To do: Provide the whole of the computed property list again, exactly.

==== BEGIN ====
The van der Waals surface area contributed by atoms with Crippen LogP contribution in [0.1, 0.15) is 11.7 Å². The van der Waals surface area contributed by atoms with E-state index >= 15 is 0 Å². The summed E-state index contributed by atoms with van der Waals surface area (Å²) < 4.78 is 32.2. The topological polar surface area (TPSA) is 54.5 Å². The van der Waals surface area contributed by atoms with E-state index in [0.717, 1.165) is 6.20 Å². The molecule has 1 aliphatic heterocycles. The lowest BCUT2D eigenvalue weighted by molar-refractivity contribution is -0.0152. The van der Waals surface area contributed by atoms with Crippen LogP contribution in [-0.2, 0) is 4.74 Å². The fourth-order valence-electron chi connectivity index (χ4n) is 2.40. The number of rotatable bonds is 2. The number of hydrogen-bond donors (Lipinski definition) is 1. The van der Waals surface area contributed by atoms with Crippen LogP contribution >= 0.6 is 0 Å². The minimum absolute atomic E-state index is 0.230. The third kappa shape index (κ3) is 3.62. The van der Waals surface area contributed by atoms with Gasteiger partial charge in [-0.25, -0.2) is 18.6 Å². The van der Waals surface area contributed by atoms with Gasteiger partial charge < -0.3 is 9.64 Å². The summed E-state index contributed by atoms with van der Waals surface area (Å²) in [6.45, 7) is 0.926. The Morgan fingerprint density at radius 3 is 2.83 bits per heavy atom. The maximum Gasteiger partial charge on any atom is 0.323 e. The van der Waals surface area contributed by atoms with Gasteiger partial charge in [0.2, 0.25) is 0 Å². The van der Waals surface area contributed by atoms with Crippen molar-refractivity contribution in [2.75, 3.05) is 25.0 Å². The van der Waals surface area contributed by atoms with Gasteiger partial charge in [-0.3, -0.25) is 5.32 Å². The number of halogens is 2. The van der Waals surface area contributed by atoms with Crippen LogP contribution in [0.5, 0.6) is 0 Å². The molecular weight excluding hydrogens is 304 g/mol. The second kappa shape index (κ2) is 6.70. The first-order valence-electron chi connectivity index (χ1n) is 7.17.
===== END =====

The van der Waals surface area contributed by atoms with Crippen LogP contribution in [0.1, 0.15) is 11.7 Å². The van der Waals surface area contributed by atoms with E-state index >= 15 is 0 Å². The summed E-state index contributed by atoms with van der Waals surface area (Å²) < 4.78 is 32.2. The topological polar surface area (TPSA) is 54.5 Å². The van der Waals surface area contributed by atoms with E-state index in [0.717, 1.165) is 6.20 Å². The molecule has 1 aliphatic heterocycles. The lowest BCUT2D eigenvalue weighted by molar-refractivity contribution is -0.0152. The van der Waals surface area contributed by atoms with Crippen LogP contribution in [-0.2, 0) is 4.74 Å². The fourth-order valence-electron chi connectivity index (χ4n) is 2.40. The number of rotatable bonds is 2. The number of hydrogen-bond donors (Lipinski definition) is 1. The van der Waals surface area contributed by atoms with Crippen LogP contribution >= 0.6 is 0 Å². The minimum absolute atomic E-state index is 0.230. The third kappa shape index (κ3) is 3.62. The van der Waals surface area contributed by atoms with Gasteiger partial charge in [-0.25, -0.2) is 18.6 Å². The van der Waals surface area contributed by atoms with Gasteiger partial charge < -0.3 is 9.64 Å². The summed E-state index contributed by atoms with van der Waals surface area (Å²) in [6.45, 7) is 0.926. The Morgan fingerprint density at radius 3 is 2.83 bits per heavy atom. The maximum Gasteiger partial charge on any atom is 0.323 e. The van der Waals surface area contributed by atoms with Gasteiger partial charge in [0.2, 0.25) is 0 Å². The van der Waals surface area contributed by atoms with Crippen molar-refractivity contribution in [2.75, 3.05) is 25.0 Å². The van der Waals surface area contributed by atoms with Gasteiger partial charge in [-0.3, -0.25) is 5.32 Å². The number of halogens is 2. The van der Waals surface area contributed by atoms with Crippen LogP contribution in [0.5, 0.6) is 0 Å². The molecular weight excluding hydrogens is 304 g/mol. The second kappa shape index (κ2) is 6.70. The first-order valence-electron chi connectivity index (χ1n) is 7.17.